chapter 12 - 12 Reflections on the Results of Integration...

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12 Reflections on the Results of Integration Several distinct sorts of reflection are called for. All are often eschewed by researchers anxious to publish their results as quickly as possible. In some ways interdisciplinary analysis should be inherently reflective: the interdisciplinarian has to ask what theories and methods and phenomena and disciplines to engage, and it is hard to perform such steps without thinking a little bit about why certain choices are made. It may thus be that an explicitly reflective step is less needed in integrative research than in specialized research. However, if interdisciplinarians will be successful in gaining the attention of specialized researchers they may have to be more reflective: about how to enter the specialized scholarly discourse in an interesting and persuasive manner, and thus how to address those elements of their own research that may cause concern among the intended audience. 12.1 Reflect on One’s Own Biases This step should be mandatory. A key guiding principle of interdisciplinary analy- sis is that no piece of scholarly research is perfect. If we accept that no scholarly method can guide a researcher flawlessly toward insight, then it follows that scholarly results may reflect researcher biases. This does not mean that results only reflect such biases, as some in the field of science studies have claimed. But it does mean that one way of evaluating the insights generated by research is to interrogate researcher biases. Since researchers have a unique insight into their own thought processes, they have a valuable role to play here. And thus an exer- cise such as the present one – where authors reflect on their own biases – should be performed as a matter of course. Of course researchers may be biased in their assessment of their own biases. Given the human tendency to mislead ourselves about our faults, others may also usefully identify researcher biases. But again the researcher has a unique insight into their own psychology, and can thus at the very least provide a starting point for readers as they reflect upon possible authorial biases. One powerful means of limiting authorial bias in reflecting on their own biases is to require the author to consult a lengthy list of potential biases. Authors may not consciously admit the possibility of certain biases unless guided to reflect upon them. What might my own biases be? As should be clear by now, I believe in theoretical and methodological flexibility. I may thus be biased toward seeing some good in all approaches. Indeed, I do suspect that any idea pursued at length by some academic community must have some kernel of truth in it. But this need not prevent skepticism: I can appreciate that those who thought the world was flat were misguided while appreciating the value of the ways they amassed evidence R. Szostak, The Causes of Economic Growth , DOI: 10.1007/978-3-540-92282-7_12, © Springer-Verlag Berlin Heidelberg 2009 331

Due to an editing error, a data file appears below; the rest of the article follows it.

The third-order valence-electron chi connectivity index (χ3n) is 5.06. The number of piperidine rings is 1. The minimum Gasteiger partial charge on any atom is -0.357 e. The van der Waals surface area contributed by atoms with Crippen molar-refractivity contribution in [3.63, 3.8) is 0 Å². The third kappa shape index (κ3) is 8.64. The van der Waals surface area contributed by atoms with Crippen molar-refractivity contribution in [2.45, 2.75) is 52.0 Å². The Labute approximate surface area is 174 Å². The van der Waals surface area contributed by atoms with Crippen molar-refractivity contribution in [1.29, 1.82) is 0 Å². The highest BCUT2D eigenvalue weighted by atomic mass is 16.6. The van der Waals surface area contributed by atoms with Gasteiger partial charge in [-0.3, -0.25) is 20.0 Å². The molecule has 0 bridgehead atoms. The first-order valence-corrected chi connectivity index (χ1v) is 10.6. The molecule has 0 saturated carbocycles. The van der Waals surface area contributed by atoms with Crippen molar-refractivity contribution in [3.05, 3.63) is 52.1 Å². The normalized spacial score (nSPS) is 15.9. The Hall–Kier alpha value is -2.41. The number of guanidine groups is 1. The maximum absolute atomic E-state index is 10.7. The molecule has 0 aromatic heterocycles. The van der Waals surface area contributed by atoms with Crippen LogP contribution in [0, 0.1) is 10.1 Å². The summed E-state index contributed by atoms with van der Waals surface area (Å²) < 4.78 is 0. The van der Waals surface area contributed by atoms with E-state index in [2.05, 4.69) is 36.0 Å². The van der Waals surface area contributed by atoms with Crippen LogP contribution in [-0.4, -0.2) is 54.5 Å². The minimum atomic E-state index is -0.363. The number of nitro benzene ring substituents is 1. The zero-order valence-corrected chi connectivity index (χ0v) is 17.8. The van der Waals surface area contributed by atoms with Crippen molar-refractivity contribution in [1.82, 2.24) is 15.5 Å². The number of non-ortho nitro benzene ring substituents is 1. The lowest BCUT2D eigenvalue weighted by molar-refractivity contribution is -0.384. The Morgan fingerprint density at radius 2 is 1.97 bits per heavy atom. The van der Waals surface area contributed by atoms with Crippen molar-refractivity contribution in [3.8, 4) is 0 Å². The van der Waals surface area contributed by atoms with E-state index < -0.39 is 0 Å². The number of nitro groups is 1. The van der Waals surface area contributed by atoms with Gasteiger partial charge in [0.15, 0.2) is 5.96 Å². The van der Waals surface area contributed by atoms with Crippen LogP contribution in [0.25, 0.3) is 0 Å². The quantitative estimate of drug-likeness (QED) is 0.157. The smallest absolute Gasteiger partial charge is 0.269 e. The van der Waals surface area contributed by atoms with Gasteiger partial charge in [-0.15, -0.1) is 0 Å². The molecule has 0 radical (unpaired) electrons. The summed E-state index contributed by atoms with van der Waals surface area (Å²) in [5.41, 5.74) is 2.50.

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332 12. Reflections on the Results of Integration
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chapter 12 - 12 Reflections on the Results of Integration...

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